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Why Sly Stallone keeps dying on Facebook

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In real life, Sylvester Stallone is a healthy 71-year-old. But on Facebook, he keeps dying. If his de
 
February 22 · Issue #89 · View online
The Interface
In real life, Sylvester Stallone is a healthy 71-year-old. But on Facebook, he keeps dying. If his death had been reported on a fake-news site, a fact-checker could flag the story as false, and Facebook could take steps to stop its spread. But this latest hoax, which racked up 2.5 million shares, exploited a loophole in Facebook’s content-moderation regime: images and videos are not subject to fact-checking.
In a good story on the subject today, Poynter finds frustration among Facebook’s fact-checking partners:
“For us fact-checkers, only being able to review links and not pictures, text-only posts or videos is a limitation,” Adrien Sénécat, a journalist at Le Monde’s Décodeurs, told Poynter in a message.
The problem’s impact is illustrated by the inability of fact checks to scale to the misinformation they address without the intervention of Facebook. While the Stallone death hoax had millions of shares as of publication, according to BuzzSumo, Snopes’ related debunk only had a little more than 300 shares as of publication.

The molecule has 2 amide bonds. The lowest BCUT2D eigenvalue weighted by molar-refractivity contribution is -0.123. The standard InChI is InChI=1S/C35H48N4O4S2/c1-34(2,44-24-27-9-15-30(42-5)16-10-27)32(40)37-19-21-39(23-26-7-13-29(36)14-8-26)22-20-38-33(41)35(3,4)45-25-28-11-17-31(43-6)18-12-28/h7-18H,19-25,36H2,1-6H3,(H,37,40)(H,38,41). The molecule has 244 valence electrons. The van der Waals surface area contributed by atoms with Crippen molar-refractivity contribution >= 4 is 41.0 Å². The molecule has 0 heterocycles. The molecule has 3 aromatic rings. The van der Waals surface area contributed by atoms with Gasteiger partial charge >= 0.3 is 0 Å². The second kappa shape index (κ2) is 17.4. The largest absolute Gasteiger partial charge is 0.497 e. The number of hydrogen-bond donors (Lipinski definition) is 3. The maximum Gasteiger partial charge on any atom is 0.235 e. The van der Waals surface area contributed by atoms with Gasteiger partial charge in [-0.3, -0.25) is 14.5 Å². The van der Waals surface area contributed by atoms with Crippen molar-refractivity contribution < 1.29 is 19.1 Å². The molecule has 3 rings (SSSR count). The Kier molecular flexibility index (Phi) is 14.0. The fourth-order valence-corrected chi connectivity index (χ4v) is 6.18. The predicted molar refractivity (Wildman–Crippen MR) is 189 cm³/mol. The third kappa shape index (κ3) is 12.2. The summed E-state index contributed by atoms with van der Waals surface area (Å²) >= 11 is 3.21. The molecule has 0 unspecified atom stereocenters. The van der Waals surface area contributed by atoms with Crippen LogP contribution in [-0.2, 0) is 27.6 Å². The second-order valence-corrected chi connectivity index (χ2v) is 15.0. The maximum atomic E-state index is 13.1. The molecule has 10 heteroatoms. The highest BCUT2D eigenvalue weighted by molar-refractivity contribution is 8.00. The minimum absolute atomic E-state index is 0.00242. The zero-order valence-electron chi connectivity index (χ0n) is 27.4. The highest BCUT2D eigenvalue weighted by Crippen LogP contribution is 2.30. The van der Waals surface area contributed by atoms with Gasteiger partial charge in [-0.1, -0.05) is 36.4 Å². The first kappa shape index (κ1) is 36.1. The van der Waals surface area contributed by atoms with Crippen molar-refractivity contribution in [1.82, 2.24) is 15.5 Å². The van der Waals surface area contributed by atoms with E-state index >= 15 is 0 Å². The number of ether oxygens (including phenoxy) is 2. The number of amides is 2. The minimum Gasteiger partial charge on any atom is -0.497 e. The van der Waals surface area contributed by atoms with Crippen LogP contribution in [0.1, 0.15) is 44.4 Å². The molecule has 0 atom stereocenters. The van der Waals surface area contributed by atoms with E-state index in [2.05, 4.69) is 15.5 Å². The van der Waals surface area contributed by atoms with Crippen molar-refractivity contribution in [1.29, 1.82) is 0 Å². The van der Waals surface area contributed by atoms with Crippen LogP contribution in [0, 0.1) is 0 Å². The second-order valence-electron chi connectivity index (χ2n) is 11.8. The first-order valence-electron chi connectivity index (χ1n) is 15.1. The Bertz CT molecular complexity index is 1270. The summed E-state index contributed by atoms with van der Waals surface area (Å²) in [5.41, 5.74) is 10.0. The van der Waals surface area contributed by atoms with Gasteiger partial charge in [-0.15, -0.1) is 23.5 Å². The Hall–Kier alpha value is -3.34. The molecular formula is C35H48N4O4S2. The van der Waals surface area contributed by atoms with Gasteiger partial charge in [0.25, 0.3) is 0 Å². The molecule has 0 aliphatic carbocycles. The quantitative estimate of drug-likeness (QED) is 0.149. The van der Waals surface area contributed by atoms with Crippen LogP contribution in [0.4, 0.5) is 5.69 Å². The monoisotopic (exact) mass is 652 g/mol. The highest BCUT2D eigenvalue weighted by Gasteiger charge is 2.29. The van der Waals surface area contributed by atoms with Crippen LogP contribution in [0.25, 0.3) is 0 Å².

Stallone is just the tip of the iceberg. In a comprehensive look at the issue today in the Journal, Georgia Wells, Shelby Holliday, and Deepa Seetharaman examine how the free rein given to images has been exploited by bad actors. They start with images shared by Russia-linked groups during the 2016 election, work backward to their mostly innocuous origins, and then trace the troll-doctored photos as they are shared to hundreds of thousands of followers.
Platforms simply haven’t built the capacity to detect these kinds of images in anything close to real time — despite the fact that images are shared on social media far more often than plan-text posts:
Tech companies can detect exact or near-exact copies of images, videos and audio for copyright enforcement. Spotting doctored photos or videos is a different challenge because tracking those changes requires keeping tabs on the original image, which isn’t always available, says Krishna Bharat, who helped create Google News and now advises and invests in startups. Running a comparative analysis can be expensive, and there are legitimate reasons someone might crop, touch-up or add a new element to a photo.
Moreover, as the piece notes, posting misinformation to Facebook isn’t even against the terms of service. (The Russian trolls’ posts were removed not because they sought to undermine our democracy, but rather because the trolls misrepresented their identities.)
In recent weeks we’ve made much here about deepfakes — video images, manipulated using artificial intelligence, that can realistically swap faces onto other bodies. The concern is that posts like these will forever blur the line between fact and fiction, making it impossible to trust digital images.